Writing code that works is hard. Writing code that handles unexpected errors and still works is really hard. Most of us learn by trial and error. This short book removes the uncertainty. With over 100 pages of content and dozens of working examples, you’ll learn everything from the mechanics of how exceptions work to how to design a robust failure management architecture for your app or library. Whether you are a Ruby novice or a seasoned veteran, Exceptional Ruby will help you write cleaner, more resilient Ruby code.

This book was written and produced entirely by the author. We are proud to be distributing it.

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About this Book

  • 102 pages
  • Published:
  • Release: P1.0 (2011-07-11)
  • ISBN: 978-1-93778-551-2

Inside this electronic-only book, you’ll find:

  • A detailed look at the lifecycle of a Ruby exception.
  • Overriding Kernel#raise for fun and profit.
  • Alternatives to exceptions, for when “fail fast” isn’t the right answer.
  • How to write a crash logger.
  • Advanced dynamic exception matching in rescue clauses.
  • Avoiding failure cascades with the Barricade and Circuit Breaker patterns.
  • Five questions to ask before raising an exception.
  • Exception safety testing for critical methods.
  • How to create an error API for your library that will make other developers want to kiss you.
  • The three exception classes every app or library needs.
  • And much, much more… over 100 pages of tips, guidelines, and awesome hacks!

This book, available in PDF, mobi, and ePub formats, was entirely written and produced by the author. We are proud to be distributing it.

Contents and Extracts

  • About
  • Acknowledgements
  • Introduction
  • What is a failure?
    • Definitions
    • Failure as a breach of contract
    • Reasons for failure
  • The life-cycle of an exception
    • It all starts with a raise (or a fail)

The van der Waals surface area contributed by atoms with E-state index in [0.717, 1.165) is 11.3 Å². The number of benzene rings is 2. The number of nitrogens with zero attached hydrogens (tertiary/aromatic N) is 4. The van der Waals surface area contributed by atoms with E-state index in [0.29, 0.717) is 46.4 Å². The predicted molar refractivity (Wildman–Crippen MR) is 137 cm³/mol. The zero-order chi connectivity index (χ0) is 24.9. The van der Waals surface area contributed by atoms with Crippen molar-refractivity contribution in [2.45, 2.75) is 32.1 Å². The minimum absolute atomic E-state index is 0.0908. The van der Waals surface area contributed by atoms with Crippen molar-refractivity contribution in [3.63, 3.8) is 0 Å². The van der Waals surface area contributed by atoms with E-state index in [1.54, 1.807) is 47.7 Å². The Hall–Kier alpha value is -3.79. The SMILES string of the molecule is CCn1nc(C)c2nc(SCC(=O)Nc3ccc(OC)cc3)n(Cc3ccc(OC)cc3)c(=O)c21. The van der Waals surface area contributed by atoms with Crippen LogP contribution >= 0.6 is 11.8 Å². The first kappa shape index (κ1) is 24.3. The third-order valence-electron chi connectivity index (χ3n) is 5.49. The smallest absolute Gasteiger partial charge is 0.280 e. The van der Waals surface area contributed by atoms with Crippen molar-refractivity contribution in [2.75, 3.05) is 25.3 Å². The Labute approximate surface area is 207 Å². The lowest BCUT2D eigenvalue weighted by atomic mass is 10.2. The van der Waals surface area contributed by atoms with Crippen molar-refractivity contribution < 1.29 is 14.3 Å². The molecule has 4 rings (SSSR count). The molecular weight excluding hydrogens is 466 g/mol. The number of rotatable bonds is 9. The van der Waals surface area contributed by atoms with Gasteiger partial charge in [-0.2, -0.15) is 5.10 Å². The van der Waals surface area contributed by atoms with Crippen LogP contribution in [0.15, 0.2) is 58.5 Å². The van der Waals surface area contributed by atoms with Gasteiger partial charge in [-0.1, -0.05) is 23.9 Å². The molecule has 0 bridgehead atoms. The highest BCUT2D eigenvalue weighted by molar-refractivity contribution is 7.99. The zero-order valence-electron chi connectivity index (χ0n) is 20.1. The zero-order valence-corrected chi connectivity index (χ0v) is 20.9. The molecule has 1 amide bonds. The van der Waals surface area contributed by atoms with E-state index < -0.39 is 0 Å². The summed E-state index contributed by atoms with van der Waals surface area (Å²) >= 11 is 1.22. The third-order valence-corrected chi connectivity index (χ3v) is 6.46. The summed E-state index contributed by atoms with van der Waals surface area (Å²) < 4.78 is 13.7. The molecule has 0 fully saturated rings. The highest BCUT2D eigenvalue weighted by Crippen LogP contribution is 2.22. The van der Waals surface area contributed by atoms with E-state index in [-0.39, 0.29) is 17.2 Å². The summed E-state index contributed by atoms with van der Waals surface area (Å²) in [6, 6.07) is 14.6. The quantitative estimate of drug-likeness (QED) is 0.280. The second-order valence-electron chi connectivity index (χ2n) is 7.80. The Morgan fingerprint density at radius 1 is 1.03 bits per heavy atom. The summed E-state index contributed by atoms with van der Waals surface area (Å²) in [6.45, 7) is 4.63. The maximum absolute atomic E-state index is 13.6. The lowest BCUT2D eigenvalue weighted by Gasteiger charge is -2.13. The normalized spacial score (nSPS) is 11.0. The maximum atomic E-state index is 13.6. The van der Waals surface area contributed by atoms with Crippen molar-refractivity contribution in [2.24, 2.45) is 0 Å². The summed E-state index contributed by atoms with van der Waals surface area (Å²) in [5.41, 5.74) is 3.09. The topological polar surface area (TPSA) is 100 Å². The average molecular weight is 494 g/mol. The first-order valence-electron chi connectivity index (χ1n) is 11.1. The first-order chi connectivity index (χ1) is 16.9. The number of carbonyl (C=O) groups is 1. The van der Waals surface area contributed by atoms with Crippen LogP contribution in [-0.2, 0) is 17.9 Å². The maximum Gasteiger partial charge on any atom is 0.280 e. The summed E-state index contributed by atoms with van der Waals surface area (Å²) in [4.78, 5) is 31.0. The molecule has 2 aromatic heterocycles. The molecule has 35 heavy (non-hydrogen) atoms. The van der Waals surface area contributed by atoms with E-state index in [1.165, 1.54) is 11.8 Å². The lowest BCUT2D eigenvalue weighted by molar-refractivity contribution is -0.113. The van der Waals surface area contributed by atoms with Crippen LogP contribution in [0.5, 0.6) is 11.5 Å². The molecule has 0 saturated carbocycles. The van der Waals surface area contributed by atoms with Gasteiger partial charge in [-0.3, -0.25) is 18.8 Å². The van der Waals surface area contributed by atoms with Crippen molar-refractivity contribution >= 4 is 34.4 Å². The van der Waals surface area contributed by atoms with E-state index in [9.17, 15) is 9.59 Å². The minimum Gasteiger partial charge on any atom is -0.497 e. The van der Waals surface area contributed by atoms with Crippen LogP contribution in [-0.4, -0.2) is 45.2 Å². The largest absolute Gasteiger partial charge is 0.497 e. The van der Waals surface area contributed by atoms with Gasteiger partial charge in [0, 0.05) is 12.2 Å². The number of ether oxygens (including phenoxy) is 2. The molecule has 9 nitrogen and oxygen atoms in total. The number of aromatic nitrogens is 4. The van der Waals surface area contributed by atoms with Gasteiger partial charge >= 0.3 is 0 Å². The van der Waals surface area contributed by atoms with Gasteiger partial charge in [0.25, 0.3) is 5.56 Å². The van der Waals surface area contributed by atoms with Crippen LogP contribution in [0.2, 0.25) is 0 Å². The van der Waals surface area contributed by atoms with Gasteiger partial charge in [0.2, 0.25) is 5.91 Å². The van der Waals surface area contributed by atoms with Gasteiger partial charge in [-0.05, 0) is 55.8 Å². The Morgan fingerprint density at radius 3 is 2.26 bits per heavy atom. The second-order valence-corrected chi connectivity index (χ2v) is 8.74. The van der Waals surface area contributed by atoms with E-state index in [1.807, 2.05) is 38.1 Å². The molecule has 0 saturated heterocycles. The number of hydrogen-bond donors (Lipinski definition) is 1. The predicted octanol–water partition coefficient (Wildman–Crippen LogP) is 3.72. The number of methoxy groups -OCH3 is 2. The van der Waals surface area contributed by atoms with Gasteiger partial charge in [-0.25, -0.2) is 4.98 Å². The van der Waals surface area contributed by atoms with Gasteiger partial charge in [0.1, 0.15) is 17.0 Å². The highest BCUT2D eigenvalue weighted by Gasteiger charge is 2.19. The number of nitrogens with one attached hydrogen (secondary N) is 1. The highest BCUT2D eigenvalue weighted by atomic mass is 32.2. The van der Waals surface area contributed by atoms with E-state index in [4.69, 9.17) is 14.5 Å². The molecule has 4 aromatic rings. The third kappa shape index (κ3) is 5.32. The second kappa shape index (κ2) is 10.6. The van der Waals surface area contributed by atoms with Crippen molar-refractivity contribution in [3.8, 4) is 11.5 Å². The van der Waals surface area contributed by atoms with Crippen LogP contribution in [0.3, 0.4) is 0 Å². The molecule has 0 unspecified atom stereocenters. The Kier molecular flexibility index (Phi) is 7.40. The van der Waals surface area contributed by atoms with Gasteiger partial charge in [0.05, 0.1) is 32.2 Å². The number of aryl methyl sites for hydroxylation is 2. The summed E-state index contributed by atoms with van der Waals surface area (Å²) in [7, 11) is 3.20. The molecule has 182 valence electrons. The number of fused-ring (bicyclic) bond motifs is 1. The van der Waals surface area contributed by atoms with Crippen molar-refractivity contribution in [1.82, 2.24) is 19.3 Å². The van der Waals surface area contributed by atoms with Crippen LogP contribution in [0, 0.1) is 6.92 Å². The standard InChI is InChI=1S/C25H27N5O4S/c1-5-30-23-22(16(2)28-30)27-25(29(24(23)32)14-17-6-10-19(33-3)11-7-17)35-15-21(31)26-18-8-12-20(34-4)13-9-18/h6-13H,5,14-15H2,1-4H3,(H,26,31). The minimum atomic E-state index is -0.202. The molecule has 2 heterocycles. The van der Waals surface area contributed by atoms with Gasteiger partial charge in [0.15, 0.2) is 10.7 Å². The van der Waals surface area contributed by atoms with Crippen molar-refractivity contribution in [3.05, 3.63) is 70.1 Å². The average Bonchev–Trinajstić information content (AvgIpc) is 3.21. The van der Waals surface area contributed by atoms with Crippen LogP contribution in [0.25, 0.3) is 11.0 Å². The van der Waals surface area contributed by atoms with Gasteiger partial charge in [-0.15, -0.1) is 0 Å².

• Calling raise
    • Overriding raise for fun and profit
    • raise internals
    • ensure
    • Coming to the rescue
    • If at first you don’t succeed, retry, retry again
    • raise during exception handling
    • else
    • Uncaught exceptions
    • Exceptions in threads
    • Are Ruby exceptions slow?
  • Responding to failures
    • Failure flags and benign values
    • Reporting failure to the console
    • Remote failure reporting
    • Ending the program
  • Alternatives to exceptions
    • Sidebanddata
    • Multiple return values
    • Output parameters
    • Caller-supplied fallback strategy
    • Global variables
    • Process reification
    • Beyond exceptions
  • Your failure handling strategy
    • Exceptions shouldn’t be expected
    • A rule of thumb for raising
    • Use throw for expected cases
    • What constitutes an exceptional case?
    • Caller-supplied fallback strategy
    • Some questions before raising
    • Isolateexceptionhandlingcode
    • Exception Safety
    • Be specific when eating exceptions
    • Namespace your own exceptions
    • Taggingexceptionswithmodules
    • The no-raise library API
    • Three essential exception classes
  • Conclusion
  • References
  • Appendix A: Exception tester implementation
  • Appendix B: An incomplete tour of ruby’s standard exceptions

About the Author

My name is Avdi Grimm. I’ve been hacking on Ruby code for 10 years, and I’m still loving it! I’ve spoken at numerous Ruby conferences and user groups, and I write about Ruby gotchas, guidelines, and style (among other things) at my blog, Virtuous Code. I run ShipRise, a consultancy specializing in sustainable software development and facilitating geographically dispersed agile teams. I live in York County, Pennsylvania with my wife and four children.